13 December 2017

Specialized ParkinsonNet physiotherapy leads to better care at lower costs. This is the conclusion of large-scale research conducted by the CZ healthcare insurance company and Radboudumc, who studied the medical claims declarations of over four thousand people with Parkinson’s disease for a period of three years. The specialized physiotherapists needed fewer treatment sessions, and the patients sustained fewer complications. The healthcare costs were also significantly lower. The results of this new research will be published in The Lancet Neurology on 13 December.

There is increasing evidence that patients with Parkinson’s disease benefit from allied health interventions, such as physiotherapy or occupational therapy. Parkinson-specific expertise is needed for optimal treatment of people with Parkinson’s disease. Professionals who have been trained as part of the Dutch national ParkinsonNet have this expertise. Previous scientific research showed that the ParkinsonNet approach results in better care at lower costs. However, little was known about the added value of this approach in the long-term, and in day-to-day practice. Therefore, the healthcare insurer CZ initiated an analysis of their medical claims database including 4,381 patients who had data available for a period of 3 years.
 
This results show that patients who had been treated by a specialized physiotherapist sustained significantly fewer complications such as bone fractures, and were also less likely to be admitted to a hospital. There was also a tendency towards a lower mortality rate among those who had received the specialized treatment. The costs of this specialized physiotherapy were also significantly lower. On average, patients claimed almost € 400 less per year for specialized treatment than for regular treatment, and the total annual healthcare costs (including the medical specialist care) were on average € 530 lower per patient, because hospital admissions were avoided. In the Netherlands, this represents an estimated annual cost saving of over € 11 million.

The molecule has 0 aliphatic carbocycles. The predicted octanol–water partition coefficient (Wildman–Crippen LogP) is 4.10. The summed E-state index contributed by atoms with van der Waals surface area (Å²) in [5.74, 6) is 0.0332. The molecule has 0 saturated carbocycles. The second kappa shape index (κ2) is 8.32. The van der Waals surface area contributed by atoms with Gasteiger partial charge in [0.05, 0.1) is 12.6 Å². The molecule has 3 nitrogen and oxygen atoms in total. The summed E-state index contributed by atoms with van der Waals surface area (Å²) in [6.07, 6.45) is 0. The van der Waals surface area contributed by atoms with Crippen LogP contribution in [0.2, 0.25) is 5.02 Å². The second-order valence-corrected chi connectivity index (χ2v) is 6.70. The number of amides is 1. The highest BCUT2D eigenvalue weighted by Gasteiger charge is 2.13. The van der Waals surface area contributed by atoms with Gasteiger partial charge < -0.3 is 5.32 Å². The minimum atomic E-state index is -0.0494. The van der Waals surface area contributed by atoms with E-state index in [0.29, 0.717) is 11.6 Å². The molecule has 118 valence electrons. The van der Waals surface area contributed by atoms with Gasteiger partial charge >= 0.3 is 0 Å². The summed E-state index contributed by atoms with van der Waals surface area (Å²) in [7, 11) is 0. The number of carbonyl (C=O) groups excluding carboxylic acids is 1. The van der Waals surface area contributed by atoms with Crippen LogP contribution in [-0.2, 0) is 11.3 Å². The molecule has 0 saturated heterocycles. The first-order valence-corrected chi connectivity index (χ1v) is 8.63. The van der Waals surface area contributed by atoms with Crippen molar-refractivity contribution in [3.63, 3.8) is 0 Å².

Researcher Jan Ypinga from CZ is pleased with the results: “This is the first time that research into this subject has been carried out among such a large, representative patient group, and over several years. We now have insight into the impact of specialized treatment in everyday clinical practice. I’m glad that patients experienced fewer complications, such as a bone fracture after a fall, if they received specialized physiotherapy. This is really good news for people with Parkinson’s disease. And it enables patients and professionals to make a conscious choice for high-quality care.’
 
Professor Bas Bloem from the Radboudumc mainly emphasizes the importance of specialized care for a complex disorder such as Parkinson’s disease: “This analysis of medical claims data sheds new light on the added value of ParkinsonNet in everyday clinical practice. These new findings make it very clear that people with Parkinson’s disease deserve to be treated by an expert with a deep understanding of this complex condition, and who is fully up-to-date on all the latest insights and treatment options.”

Link to publication

Related news items


More expertise needed for patients with prolonged Disorder of Consciousness

14 November 2019

Willemijn van Erp published in the Annals of Neurology that nearly 80% of people with Unresponsive Wakefulness Syndrome, formerly referred to as ‘vegetative state’, are not given a correct description of the diagnosis when they are discharged from the hospital.

read more

Martinus van Marum prize call for proposals

14 November 2019

The Martinus van Marum prize is given to young researchers (<5 years after PhD) for the original research they have conducted in science and technology.

read more

1.5 million for research into young people with mild intellectual disabilities

13 November 2019

Researchers from the Radboud University and Radboudumc will partner with social organisations to map how often young people with mild intellectual disabilities have psychological problems and how they can be treated. The project was recently awarded a subsidy of 1.5 million euro by ZonMw.

read more

Bart van de Warrenburg appointed visiting professor at the UKM Medical Centre in Kuala Lumpur

11 November 2019

Neurologist and Principal Investigator at the Donders Institute Bart van de Warrenburg has been appointed visiting professor at the UKM Medical Centre in Kuala Lumpur.

read more

KNAW Van Leersum beurs for Mohammad Alsady

7 November 2019

Mohammad Alsady, theme Disorders of movement, received the “KNAW Van Leersum beurs”.

read more

3D breast ultrasound elastography to improve breast cancer detection

5 November 2019

One out of seven women will be diagnosed with breast cancer during their life. Early detection of breast cancer is important to increase the survival rate. Gijs Hendriks graduated recently on a new technique, 3D elastography, to detect breast cancer better.

read more